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Rural Oklahoma Students Get Access to College through Distance Learning

High school students in rural Oklahoma schools can now earn college credits prior to graduation without commuting long distances or being limited to online-only courses.

Great Plains Technology Center, Cameron University and Western Oklahoma State College and more than a dozen rural Oklahoma public schools have partnered to offer the GPNet distance learning system, according to a report in the Lawton Constitution of Lawton, OK. Participating colleges and high schools have received video-conferencing equipment, so students can participate in on-campus college courses from their own high school. The technology enables the students and college instructors to see and hear each other, almost as though they're in the same room.

This year Great Plains Technology Center received almost half a million dollars as part of a United States Department of Agriculture Rural Services Grant for distance learning, which it used to implement the live curriculum-sharing network and video-conferencing equipment. At most of the sites, the equipment has been placed on mobile carts, so students can participate in a college course from their school's library or an empty classroom. The technology has already been distributed to the participating schools and is being rolled out now.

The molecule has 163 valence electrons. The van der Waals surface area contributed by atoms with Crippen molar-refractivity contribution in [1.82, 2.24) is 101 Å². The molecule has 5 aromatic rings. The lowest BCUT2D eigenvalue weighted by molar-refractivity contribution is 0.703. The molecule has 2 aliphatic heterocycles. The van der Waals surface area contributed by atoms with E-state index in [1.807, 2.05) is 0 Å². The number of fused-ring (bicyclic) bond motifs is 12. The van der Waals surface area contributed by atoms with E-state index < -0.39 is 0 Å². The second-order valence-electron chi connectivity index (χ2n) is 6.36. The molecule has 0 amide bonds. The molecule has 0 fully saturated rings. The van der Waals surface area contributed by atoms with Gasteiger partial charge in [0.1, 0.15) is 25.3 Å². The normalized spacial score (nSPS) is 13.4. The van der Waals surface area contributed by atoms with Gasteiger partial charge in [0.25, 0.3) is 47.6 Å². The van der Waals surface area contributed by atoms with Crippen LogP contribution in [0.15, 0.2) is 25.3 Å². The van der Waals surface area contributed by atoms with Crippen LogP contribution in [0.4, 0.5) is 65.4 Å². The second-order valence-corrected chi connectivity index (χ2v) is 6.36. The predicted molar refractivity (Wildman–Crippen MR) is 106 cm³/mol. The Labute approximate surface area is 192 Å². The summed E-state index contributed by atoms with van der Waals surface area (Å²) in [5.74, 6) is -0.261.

Initially, the GPNet distance learning system will offer general education classes with few prerequisites and it will add more courses after learning more about student needs and schedules. Great Plains Technology Center plans to offer courses for students preparing to enter the fields of health and engineering, as well as distance training for emergency medical technicians (EMTs), volunteer firefighters and community residents during emergencies.

In addition to offering distance education courses, the GPNet enables colleges to record lectures for future use and lets teachers participate in professional development and collaborative lesson planning. Eventually, the technology may also support other online meetings such as parent-teacher conferences.

About the Author

Leila Meyer is a technology writer based in British Columbia. She can be reached at [email protected].

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